Many 20th-century naturalizations are packed with family information. Steve shared an example for one of his relatives. Her naturalization had her name, birthdate and birthplace, name of her husband and date of her marriage, her husband’s birthplace and date, the names of all her children, her date of arrival and the ship she came on! Some later naturalizations also have photographs. Microfilmed files may also have the certificate of arrival.

Updates and Links

About 70 million immigration and naturalization records have been indexed in recent years through an enormous community indexing project led by FamilySearch. Check out their site (below) to see what records are searchable now.

Ancestry.com

Ellis Island.org

FamilySearch.org Immigration and Naturalization Online Resources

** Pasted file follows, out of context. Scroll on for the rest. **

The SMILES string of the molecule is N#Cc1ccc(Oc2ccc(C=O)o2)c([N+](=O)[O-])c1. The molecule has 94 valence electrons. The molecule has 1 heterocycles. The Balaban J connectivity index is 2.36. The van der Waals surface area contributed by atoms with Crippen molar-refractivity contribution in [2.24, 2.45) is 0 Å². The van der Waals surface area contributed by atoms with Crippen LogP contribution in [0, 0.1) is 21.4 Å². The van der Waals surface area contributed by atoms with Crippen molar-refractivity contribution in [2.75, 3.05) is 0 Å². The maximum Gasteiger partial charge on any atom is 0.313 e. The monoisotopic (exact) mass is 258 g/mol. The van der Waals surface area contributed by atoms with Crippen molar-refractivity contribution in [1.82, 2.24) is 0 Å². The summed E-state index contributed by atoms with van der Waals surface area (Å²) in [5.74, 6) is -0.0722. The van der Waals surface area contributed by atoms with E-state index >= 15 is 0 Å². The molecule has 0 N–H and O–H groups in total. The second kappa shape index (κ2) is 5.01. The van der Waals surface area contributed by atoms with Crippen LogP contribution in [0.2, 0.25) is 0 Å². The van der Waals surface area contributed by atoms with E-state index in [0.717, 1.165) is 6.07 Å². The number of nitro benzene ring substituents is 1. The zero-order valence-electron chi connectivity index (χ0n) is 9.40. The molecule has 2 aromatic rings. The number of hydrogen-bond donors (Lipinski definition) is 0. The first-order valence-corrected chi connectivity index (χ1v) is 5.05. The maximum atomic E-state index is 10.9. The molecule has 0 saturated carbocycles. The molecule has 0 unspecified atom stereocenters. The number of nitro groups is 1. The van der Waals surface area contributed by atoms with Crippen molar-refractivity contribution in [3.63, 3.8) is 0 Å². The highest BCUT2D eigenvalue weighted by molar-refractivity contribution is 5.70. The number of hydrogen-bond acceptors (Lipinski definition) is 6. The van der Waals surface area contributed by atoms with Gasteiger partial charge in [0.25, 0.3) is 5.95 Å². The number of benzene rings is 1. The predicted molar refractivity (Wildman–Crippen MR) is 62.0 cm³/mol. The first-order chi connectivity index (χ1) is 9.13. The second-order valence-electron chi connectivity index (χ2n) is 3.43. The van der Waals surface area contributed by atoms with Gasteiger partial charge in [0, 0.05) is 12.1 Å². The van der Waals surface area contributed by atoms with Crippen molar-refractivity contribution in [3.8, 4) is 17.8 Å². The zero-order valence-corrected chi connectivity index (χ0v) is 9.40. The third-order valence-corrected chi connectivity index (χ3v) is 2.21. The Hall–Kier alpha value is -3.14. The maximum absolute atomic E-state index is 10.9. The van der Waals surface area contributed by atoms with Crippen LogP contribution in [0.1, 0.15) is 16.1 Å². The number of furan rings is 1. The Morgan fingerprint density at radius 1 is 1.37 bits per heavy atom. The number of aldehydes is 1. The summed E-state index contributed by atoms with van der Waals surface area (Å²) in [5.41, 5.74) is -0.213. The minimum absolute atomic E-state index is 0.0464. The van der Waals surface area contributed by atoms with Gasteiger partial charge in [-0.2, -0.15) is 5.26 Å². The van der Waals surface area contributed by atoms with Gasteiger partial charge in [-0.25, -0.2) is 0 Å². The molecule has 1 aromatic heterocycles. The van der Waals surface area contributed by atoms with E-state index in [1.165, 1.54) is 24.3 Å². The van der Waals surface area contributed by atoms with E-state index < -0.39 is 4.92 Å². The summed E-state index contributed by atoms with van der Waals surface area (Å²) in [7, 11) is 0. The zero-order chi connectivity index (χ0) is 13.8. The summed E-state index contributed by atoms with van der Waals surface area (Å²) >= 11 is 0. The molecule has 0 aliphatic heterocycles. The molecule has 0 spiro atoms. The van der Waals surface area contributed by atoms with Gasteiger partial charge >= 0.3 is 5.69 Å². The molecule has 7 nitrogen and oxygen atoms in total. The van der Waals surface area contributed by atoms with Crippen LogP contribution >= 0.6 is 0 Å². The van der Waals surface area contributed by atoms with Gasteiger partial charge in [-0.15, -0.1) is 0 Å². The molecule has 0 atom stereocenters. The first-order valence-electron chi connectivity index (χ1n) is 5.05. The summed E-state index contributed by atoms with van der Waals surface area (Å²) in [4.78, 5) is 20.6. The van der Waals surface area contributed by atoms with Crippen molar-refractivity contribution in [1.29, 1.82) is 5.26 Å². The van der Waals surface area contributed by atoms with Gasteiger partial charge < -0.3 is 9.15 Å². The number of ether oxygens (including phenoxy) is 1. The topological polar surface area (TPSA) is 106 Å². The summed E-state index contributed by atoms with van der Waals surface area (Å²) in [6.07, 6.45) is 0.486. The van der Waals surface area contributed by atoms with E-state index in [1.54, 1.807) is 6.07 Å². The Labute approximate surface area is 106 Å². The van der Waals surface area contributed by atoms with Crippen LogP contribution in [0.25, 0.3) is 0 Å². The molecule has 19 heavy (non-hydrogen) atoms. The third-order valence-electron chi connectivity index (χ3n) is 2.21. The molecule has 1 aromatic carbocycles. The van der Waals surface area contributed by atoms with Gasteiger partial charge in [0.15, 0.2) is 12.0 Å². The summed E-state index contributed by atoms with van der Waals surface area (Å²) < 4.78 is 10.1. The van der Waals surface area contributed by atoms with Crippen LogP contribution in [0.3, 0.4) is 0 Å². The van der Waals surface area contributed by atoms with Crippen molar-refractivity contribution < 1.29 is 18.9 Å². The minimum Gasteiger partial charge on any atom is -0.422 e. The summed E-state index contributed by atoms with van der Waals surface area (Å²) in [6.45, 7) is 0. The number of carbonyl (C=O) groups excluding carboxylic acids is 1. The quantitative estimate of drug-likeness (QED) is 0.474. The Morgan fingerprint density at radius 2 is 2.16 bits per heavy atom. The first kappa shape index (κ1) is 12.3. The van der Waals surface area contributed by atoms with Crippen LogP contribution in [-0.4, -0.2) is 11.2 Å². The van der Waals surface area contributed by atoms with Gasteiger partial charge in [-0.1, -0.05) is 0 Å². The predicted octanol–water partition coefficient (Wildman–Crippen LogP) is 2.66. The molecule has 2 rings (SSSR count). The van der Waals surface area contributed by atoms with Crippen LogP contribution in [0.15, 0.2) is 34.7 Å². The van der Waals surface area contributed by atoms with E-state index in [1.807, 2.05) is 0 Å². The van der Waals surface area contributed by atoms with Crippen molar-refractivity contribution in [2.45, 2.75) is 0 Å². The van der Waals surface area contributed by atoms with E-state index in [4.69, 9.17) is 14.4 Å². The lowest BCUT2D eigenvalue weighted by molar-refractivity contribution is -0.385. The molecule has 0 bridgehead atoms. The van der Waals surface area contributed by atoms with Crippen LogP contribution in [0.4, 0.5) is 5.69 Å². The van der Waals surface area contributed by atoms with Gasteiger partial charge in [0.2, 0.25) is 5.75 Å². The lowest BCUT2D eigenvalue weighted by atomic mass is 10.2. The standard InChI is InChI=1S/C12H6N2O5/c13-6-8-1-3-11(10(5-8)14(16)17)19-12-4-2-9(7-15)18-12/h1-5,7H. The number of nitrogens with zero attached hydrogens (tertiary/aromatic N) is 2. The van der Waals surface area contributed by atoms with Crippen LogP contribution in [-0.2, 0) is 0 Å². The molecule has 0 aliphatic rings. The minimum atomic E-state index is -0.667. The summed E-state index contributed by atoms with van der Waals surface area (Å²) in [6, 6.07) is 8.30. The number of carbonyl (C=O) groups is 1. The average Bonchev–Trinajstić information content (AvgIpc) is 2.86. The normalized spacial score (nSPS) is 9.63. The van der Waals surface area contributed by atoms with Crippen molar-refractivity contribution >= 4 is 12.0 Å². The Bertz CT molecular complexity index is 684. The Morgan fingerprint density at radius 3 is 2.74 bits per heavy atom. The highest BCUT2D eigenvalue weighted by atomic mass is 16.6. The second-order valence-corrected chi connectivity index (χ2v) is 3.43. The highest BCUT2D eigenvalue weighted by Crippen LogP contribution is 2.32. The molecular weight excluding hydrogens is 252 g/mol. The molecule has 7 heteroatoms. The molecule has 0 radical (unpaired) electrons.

One-Step Webpages by Stephen P. Morse (Ellis Island Search Tool)

Timeline of U.S. Immigration Laws

We Dig These Gems! New Genealogy Records Online

Here’s our weekly roundup of new genealogy records online. Do you see anything you should be searching for your ancestors?

Featured: U.S. – SOUTH DAKOTA CENSUS. The 1945 South Dakota state census collection at Ancestry.com has been updated. According to a FamilySearch.org collection description (where it can also be searched for free), “This 1945 South Dakota State Census is an every-name list of the state’s inhabitants as of 1945. The records are handwritten on printed cards and are arranged alphabetically by surname. People enumerated in the census are recorded individually; the census records do not show individuals in family groups.” It’s wonderful to see census records access pushing past that 1940 blackout!